This has a striking metaphorical resonance with the more general American cultural narrative that things are sure to get better, no matter the warning signs, until suddenly, they’re worse. American culture is structured by a fundamental speculative faith in improvement, and as such, the historical process of our culture constantly recreating itself is one of speculative bubbles growing and then bursting. I suppose the seemingly miraculous thing is just how resilient this narrative-driven belief is, despite the disruption it engenders. (And thus, for me as a biocultural anthropologist through and through, this is a particularly, acutely challenging topic to investigate.)

This practical cultural narrative is something that worries us, but it seems that we’re resigned to our cultural fate. Thus, a movingly simple critique poignantly crosses popular music genres. Many versions of the song “Everybody Wants to Go to Heaven (But Nobody Wants to Die)” have been recorded and performed by jazz, country, bluegrass, reggae and blues artists over the past 60 or so years. Notable versions include those recorded by 20th Century musical legends Loretta Lynn, Albert King, and Peter Tosh. In some versions, the lyrics involve gospel references, including to Old Testament prophets and to Jesus. In others, the texts are more straight-up generalizations about our hypocrisy. As Albert King sings:

Everybody wants to know the reason without even asking why.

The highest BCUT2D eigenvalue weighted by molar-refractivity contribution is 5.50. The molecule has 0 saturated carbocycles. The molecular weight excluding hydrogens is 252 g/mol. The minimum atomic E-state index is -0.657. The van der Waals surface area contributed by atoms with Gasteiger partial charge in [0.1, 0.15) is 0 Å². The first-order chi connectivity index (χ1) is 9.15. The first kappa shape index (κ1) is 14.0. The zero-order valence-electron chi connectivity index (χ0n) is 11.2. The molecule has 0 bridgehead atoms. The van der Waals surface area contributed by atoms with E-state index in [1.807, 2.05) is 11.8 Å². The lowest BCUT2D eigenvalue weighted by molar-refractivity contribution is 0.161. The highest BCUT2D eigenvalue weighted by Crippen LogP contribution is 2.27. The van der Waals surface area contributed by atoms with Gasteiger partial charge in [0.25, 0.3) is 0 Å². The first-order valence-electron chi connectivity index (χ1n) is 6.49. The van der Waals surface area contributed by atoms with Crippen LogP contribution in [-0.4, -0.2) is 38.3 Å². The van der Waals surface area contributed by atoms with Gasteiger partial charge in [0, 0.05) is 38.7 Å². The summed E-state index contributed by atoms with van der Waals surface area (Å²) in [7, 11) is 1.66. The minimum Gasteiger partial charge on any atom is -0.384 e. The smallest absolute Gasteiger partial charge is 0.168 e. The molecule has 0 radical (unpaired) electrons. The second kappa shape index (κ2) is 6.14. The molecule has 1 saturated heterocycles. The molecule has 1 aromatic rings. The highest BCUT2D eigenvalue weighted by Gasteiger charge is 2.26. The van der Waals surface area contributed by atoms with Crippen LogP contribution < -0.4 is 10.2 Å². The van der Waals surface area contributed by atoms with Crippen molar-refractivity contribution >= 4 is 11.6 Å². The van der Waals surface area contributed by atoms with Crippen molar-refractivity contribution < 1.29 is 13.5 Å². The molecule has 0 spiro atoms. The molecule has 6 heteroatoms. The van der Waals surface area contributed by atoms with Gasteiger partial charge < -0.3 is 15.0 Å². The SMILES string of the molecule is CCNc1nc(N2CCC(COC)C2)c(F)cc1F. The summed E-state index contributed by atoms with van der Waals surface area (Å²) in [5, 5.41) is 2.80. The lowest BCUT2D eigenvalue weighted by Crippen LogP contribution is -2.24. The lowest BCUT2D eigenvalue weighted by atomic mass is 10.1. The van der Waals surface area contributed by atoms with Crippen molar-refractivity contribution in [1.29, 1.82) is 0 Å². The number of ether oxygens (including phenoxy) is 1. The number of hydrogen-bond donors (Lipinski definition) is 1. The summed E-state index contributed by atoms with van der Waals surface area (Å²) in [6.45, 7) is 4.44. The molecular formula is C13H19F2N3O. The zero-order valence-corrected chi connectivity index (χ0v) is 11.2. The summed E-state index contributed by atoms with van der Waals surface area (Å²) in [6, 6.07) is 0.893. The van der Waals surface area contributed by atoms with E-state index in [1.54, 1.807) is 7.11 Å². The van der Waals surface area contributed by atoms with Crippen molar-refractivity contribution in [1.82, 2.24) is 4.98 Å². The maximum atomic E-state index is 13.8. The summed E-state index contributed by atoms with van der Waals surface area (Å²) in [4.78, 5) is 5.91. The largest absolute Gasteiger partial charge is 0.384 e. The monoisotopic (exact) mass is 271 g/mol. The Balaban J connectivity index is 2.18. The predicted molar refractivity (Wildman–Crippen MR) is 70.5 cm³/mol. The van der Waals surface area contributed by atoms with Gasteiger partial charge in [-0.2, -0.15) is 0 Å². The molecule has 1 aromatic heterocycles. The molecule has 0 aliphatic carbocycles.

Oh, everybody wants to know the reason, all without even asking why.
You know, everybody wants to go to heaven, but nobody wants to die.

Unfortunately, song as a ritualized departure from everyday life can have an addictive effect, too; as we express our worries, we shrug them off. And returning to the everyday challenges, we try to keep things going … unfortunately–in this particular instance–belying the fact that we are riding a cultural bubble that may unexpectedly pop into personal or social disruption.

Yet, sometimes, the emotional experience of ritual and myth can transform us when we return to the everyday, giving us the resolve to seek and work for strategies for change.


Enos, R. & Hersh, E. (2013). Elite Perceptions of Electoral Closeness: Fear in the Face of Uncertainty or Overconfidence of True Believers. Working Paper accessed on 2013-10-13 from https://static.squarespace.com/static/521abb79e4b0ee5879077f61/t/525411d6e4b055e5383a2645/1381241302210/EnosHersh.pdf.